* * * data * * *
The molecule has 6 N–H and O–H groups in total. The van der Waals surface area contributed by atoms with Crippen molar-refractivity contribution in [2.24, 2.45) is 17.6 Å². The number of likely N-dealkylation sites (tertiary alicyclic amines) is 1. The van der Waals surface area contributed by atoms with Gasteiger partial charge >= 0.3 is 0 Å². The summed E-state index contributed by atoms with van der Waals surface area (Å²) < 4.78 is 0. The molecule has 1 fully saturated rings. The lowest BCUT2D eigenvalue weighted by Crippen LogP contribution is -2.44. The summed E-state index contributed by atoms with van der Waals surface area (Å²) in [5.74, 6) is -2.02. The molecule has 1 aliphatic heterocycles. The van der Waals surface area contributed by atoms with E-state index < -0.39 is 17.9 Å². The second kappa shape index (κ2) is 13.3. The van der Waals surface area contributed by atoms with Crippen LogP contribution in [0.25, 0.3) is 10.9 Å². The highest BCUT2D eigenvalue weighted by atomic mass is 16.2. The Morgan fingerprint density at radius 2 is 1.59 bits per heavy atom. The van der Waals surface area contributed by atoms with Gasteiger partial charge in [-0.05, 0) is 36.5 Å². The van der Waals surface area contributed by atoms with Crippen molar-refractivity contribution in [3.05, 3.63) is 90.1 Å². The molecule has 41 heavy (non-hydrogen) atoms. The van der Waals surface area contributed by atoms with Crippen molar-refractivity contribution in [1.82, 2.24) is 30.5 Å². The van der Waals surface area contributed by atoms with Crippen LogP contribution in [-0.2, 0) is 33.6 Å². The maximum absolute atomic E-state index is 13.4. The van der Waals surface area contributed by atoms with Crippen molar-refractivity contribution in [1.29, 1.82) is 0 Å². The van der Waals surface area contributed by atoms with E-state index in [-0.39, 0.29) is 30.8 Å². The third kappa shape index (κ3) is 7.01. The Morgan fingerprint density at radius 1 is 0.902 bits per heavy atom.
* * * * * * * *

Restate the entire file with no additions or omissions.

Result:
The molecule has 6 N–H and O–H groups in total. The van der Waals surface area contributed by atoms with Crippen molar-refractivity contribution in [2.24, 2.45) is 17.6 Å². The number of likely N-dealkylation sites (tertiary alicyclic amines) is 1. The van der Waals surface area contributed by atoms with Gasteiger partial charge >= 0.3 is 0 Å². The summed E-state index contributed by atoms with van der Waals surface area (Å²) < 4.78 is 0. The molecule has 1 fully saturated rings. The lowest BCUT2D eigenvalue weighted by Crippen LogP contribution is -2.44. The summed E-state index contributed by atoms with van der Waals surface area (Å²) in [5.74, 6) is -2.02. The molecule has 1 aliphatic heterocycles. The van der Waals surface area contributed by atoms with E-state index < -0.39 is 17.9 Å². The second kappa shape index (κ2) is 13.3. The van der Waals surface area contributed by atoms with Crippen LogP contribution in [0.25, 0.3) is 10.9 Å². The highest BCUT2D eigenvalue weighted by atomic mass is 16.2. The Morgan fingerprint density at radius 2 is 1.59 bits per heavy atom. The van der Waals surface area contributed by atoms with Gasteiger partial charge in [-0.05, 0) is 36.5 Å². The van der Waals surface area contributed by atoms with Crippen molar-refractivity contribution in [3.05, 3.63) is 90.1 Å². The molecule has 41 heavy (non-hydrogen) atoms. The van der Waals surface area contributed by atoms with Crippen molar-refractivity contribution in [1.82, 2.24) is 30.5 Å². The van der Waals surface area contributed by atoms with Crippen LogP contribution in [-0.2, 0) is 33.6 Å². The maximum absolute atomic E-state index is 13.4. The van der Waals surface area contributed by atoms with Crippen molar-refractivity contribution in [1.29, 1.82) is 0 Å². The van der Waals surface area contributed by atoms with E-state index in [-0.39, 0.29) is 30.8 Å². The third kappa shape index (κ3) is 7.01. The Morgan fingerprint density at radius 1 is 0.902 bits per heavy atom.